Charlie 31, Gay, Auckland
I was diagnosed with HIV in 2006 while I was living in Sydney. Some parts of that time stick out in my memory more vividly than others. I remember the diagnosis coming a week after turning 22 (which could go on record as the most dubious birthday present ever). I remember being determined that it wasn’t going to be the end of the world for me and I wasn’t going to fall to pieces or any of that. I was, and still am, of the mind-set that a manageable condition like being HIV+ isn’t the worst thing to happen to me in my life. What was harder to come to terms with and deal with in my opinion is the ignorance, misconceptions, and stigma about HIV.
With HIV, in this day and age and in a first world country such as NZ, you can take control of your health with access to a wealth of information, specialists in the field and ever-improving antiretroviral drugs. But what you have very little control over is how people respond to your HIV status. In my nine years being positive I have experienced the full myriad of responses, from the surprising to the unacceptable. The ugly side of HIV stigma: people treating me like I’m sick or dying, a time bomb, like I’m irresponsible or a pariah. I’ve had people use my status as a weapon to shame and hurt me on the scene, and people have painted me as a lesser person or unclean.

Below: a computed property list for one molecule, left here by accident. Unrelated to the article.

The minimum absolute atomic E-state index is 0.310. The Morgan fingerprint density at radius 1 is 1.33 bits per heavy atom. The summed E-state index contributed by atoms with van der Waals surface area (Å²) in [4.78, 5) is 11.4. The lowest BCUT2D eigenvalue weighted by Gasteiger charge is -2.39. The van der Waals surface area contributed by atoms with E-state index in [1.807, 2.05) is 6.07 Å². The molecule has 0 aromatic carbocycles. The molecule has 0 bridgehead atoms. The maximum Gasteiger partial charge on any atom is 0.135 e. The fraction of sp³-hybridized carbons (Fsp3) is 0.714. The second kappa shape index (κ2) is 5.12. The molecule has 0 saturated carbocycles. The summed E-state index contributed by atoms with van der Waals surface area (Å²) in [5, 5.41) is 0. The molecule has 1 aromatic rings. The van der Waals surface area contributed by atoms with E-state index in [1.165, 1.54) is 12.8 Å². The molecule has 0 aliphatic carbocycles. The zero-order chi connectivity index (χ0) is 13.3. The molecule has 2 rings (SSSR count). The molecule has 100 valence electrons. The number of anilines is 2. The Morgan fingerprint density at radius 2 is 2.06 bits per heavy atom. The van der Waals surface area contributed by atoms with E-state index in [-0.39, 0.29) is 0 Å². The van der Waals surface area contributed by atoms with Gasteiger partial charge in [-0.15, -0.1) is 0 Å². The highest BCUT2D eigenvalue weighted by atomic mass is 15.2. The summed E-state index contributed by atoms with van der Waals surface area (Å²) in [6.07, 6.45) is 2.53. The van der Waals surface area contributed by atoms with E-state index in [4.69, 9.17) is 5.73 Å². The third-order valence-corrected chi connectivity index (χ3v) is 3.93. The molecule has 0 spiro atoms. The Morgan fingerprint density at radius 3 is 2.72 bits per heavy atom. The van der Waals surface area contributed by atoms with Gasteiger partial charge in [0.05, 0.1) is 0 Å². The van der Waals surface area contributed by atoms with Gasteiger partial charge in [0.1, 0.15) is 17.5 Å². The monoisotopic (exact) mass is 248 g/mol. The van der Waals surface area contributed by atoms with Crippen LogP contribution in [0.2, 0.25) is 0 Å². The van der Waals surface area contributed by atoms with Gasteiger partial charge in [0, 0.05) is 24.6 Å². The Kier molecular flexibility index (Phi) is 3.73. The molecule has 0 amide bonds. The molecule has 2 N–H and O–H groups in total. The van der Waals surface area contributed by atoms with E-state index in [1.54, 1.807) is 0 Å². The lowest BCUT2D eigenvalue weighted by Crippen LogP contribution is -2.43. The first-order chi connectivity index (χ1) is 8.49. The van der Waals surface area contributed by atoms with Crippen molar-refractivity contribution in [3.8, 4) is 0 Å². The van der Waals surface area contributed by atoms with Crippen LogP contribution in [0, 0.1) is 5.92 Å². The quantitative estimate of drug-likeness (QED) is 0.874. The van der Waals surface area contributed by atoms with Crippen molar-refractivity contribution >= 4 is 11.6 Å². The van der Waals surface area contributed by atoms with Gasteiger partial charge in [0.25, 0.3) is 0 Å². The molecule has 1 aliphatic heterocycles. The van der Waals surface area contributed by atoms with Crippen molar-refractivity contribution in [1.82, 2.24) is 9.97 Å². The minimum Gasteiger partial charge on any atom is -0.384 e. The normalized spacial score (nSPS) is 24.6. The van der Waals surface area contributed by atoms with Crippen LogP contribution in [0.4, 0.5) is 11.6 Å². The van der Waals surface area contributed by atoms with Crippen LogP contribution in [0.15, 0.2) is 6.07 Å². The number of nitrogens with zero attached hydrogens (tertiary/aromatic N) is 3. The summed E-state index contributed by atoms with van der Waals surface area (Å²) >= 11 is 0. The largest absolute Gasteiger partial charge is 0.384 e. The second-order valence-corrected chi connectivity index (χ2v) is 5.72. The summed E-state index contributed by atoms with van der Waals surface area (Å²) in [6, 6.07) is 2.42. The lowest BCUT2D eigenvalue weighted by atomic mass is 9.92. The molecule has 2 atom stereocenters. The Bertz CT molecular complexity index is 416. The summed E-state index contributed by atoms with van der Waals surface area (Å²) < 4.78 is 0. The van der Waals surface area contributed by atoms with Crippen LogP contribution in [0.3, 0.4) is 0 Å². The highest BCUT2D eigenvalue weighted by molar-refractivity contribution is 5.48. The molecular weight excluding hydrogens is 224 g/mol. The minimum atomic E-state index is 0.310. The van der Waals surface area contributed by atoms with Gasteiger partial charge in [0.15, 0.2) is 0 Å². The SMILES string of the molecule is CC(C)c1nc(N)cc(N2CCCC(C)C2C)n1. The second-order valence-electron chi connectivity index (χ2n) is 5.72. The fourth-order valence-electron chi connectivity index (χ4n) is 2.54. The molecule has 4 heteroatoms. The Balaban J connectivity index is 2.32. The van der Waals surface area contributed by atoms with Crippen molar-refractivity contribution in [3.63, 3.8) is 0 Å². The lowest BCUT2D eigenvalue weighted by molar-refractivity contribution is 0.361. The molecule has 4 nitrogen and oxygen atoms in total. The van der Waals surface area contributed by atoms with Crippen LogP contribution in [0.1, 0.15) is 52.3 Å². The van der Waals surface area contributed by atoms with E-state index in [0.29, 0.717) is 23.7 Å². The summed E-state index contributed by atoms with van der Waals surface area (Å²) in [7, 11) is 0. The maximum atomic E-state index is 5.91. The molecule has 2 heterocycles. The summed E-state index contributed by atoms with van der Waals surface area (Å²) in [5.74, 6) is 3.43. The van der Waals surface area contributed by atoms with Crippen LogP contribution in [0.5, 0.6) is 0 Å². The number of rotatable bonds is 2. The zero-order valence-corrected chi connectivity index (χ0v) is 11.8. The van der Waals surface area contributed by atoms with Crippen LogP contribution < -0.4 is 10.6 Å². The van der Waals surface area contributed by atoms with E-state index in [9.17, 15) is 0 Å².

The negativity and counter-productive nature of stigma is, funnily enough, what made me want to start taking stock of my HIV. I joined the Institute of Many, an online group for HIV+ people and through it became more informed and secure about being positive. With the support of amazing and inspiring people I met there, I decided that I was ready to start living out loud and do my part to help. I publicly came out as HIV positive on World AIDS Day 2014, both on social media and in an interview with SameSame. The response has been overwhelming and gratifying.
The fact is I am happier and healthier than I have ever been in my adult life.
“HIV isn’t a cause for shame or some dirty little secret. It’s made me a stronger and more compassionate person than I’ve ever been. I firmly believe that the more honest and frank discussion we have about HIV, the better.”
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